Since the world of the film is populated with cats and dogs, most of the material is centered on animal puns and wordplay. Honestly, there are some amusing gags here and there. Paws of Fury is passable enough as appropriate entertainment for children, but it’s more like cinematic junk food than anything enriching. The material that is recycled from the original film is so severely dumbed down that it lacks any impact. At the height of his filmmaking career, Mel Brooks was a comedic genius. He could do a lot with very little, and he was a master of irreverent comedy. Most of the comedic attempts here are not funny, and the characters are not particularly likable or charming.

Now, there are a few entertaining bits here and there. There is an amusing riff on Twitter messages that is cute. The way the world displays telephone lines, with a giant line of cats playing a literal game of back-and-forth telephone, is amusing. However, despite the few genuinely funny moments, the film has too many clunkers. Or the jokes are always desperately attempting to riff on cliche movie moments. Needless to say, the famous reveal from The Empire Strikes Back has been parodied so much that it stopped being funny over 20 years ago.

While Paramount presents Paws of Fury under the Nickelodeon Movies label, it appears to have no less than seven production companies attached to its name. The endless parade of logos before the film even began raises a lot of red flags. It reeks of having too many cooks in the kitchen, leaving an animated feature that lacks its own identity. The film has a feature-length, voices, characters, and somewhat of a structure, but it is more like an imitation of an animated feature rather than a real one. Some of the kitten characters are cute, but something appears off about the adult cats.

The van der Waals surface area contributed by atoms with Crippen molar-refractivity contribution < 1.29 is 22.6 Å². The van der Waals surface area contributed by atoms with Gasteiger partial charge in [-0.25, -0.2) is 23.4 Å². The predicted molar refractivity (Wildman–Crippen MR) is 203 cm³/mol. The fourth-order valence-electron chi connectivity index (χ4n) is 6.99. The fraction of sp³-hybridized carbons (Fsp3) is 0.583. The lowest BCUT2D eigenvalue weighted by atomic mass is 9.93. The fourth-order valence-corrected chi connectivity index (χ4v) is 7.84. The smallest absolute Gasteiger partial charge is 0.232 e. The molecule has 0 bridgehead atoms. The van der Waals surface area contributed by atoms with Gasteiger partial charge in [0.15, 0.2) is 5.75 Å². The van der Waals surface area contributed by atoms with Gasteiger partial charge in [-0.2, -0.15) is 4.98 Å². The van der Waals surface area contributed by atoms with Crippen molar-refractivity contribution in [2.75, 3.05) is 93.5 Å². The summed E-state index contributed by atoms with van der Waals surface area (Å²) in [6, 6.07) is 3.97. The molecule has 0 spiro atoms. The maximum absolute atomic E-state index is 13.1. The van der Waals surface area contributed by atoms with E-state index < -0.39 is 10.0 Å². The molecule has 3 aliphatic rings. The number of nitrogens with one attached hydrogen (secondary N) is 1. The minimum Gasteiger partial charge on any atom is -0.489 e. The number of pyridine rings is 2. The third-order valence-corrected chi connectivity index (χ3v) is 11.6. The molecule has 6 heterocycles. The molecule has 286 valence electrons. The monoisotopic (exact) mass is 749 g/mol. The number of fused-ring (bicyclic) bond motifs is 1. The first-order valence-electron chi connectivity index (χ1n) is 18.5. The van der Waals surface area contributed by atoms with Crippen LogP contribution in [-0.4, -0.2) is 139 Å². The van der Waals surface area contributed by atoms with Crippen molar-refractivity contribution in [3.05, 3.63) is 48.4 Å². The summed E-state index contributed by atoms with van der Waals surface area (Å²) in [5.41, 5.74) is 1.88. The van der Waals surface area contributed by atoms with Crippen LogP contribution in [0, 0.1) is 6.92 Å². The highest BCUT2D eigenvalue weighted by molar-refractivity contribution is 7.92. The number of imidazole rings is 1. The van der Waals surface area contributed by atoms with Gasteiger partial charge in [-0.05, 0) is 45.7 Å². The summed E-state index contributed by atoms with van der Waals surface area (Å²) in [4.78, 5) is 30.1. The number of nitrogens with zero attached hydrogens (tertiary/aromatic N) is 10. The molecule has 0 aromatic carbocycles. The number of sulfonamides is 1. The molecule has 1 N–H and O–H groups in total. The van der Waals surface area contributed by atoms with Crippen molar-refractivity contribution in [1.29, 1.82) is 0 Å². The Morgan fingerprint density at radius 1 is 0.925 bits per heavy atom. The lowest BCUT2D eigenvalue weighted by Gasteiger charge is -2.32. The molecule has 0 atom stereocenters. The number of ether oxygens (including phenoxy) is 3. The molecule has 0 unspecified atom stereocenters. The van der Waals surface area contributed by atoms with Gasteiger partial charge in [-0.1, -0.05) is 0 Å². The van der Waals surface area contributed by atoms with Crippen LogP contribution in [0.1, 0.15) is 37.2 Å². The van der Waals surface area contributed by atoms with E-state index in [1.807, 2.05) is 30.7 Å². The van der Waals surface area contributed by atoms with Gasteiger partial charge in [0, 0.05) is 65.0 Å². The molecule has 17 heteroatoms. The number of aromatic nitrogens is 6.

In terms of the animation, most of it looks decently competent, though not particularly impressive. The only scenes that provide a bit more pizzazz are some flashbacks that are presented with a slightly more unique, stylized look, resembling printed (imagery). There is also an amusing, if derivative, riff on West Side Story.

Parents can likely take their kids to see Paws of Fury, and the kids might find it entertaining. There might even be a few thrown-in gags the adults will enjoy. Despite the critters that inhabit this anthropomorphic world, Paws of Fury is an overall toothless, animated endeavor. Rather than all bark and no bite, Paws of Fury more closely resembles annoying, squeaky yips.

The final score: review Bad
The 411
Paws of Fury: The Legend of Hank is a severely dumbed-down, subpar attempt at an animated remake of the classic western Mel Brooks parody, Blazing Saddles. It lacks a true identity or charm on its own. Most of the main actors' vocal performances fail to spice up the film. While there is likely enough to keep kids entertained and distracted for a brief period, Paws of Fury is a vapid, forgettable animated experience.